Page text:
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Motivated by graph theory, artificial neural networks (ANNs) are traditionally structured as layers of neurons (nodes), which learn useful information by the passage of data through interconnections (edges). In the machine learning realm, graph structures (i.e., neurons and connections) of ANNs have recently been explored using various graph-theoretic measures linked to their predictive performance. On the other hand, in network science (NetSci), certain graph measures including entropy and curvature are known to provide insight into the robustness and fragility of real-world networks. In this work, we use these graph measures to explore the robustness of various ANNs to adversarial attacks. To this end, we (1) explore the design space of inter-layer and intra-layers connectivity regimes of ANNs in the graph domain and record their predictive performance after training under different types of adversarial attacks, (2) use graph representations for both inter-layer and intra-layers connectivity regimes to calculate various graph-theoretic measures, including curvature and entropy, and (3) analyze the relationship between these graph measures and the adversarial performance of ANNs. We show that curvature and entropy, while operating in the graph domain, can quantify the robustness of ANNs without having to train these ANNs. Our results suggest that the real-world networks, including brain networks, financial networks, and social networks may provide important clues to the neural architecture search for robust ANNs. We propose a search strategy that efficiently finds robust ANNs amongst a set of well-performing ANNs without having a need to train all of these ANNs.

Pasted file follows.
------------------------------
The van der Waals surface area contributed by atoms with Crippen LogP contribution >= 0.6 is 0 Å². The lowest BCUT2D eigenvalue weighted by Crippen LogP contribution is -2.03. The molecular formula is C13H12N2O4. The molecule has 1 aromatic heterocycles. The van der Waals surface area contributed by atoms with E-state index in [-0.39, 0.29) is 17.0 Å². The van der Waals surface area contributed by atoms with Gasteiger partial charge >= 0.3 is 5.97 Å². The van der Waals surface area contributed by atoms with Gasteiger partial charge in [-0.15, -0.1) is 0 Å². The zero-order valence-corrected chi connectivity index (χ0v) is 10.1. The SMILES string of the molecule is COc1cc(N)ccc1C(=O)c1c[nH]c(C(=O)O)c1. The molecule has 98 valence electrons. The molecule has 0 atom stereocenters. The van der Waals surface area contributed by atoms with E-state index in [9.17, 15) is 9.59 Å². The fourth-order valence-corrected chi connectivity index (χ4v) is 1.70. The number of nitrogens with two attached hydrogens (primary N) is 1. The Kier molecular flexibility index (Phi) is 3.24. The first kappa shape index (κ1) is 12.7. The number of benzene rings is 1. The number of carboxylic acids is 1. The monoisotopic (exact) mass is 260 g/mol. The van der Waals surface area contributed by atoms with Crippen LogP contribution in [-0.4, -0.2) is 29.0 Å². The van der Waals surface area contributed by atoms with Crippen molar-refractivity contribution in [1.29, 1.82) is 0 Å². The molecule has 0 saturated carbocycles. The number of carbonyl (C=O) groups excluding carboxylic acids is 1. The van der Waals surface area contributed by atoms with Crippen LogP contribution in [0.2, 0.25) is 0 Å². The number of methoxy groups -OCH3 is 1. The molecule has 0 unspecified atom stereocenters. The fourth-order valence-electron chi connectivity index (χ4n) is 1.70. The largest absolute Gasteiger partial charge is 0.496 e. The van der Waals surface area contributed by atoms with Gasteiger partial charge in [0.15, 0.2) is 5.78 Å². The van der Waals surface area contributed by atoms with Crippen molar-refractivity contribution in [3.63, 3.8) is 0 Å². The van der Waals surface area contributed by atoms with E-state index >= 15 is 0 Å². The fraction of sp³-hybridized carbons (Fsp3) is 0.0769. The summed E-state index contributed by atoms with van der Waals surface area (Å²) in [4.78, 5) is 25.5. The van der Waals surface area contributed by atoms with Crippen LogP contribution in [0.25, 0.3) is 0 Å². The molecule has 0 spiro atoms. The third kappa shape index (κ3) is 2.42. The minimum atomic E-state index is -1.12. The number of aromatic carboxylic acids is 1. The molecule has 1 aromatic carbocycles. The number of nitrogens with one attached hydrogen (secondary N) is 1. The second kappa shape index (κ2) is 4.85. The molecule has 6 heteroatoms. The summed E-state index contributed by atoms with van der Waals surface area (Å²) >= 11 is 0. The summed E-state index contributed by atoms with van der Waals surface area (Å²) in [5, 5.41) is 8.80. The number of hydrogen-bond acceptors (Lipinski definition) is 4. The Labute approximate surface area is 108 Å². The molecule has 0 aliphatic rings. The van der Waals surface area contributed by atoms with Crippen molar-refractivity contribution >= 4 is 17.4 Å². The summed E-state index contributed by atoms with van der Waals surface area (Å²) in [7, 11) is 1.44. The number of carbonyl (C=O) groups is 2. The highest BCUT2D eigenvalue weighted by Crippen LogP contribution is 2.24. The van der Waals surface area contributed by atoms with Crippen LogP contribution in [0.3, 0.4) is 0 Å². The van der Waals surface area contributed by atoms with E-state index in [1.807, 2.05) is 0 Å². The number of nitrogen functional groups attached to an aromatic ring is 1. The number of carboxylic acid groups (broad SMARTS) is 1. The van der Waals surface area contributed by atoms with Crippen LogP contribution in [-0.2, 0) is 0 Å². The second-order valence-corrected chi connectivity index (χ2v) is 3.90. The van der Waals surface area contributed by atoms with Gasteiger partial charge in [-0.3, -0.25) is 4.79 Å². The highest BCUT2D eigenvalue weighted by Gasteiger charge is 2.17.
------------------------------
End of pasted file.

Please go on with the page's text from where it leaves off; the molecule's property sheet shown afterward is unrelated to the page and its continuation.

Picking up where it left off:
This is a pre-print published to the arXiv site.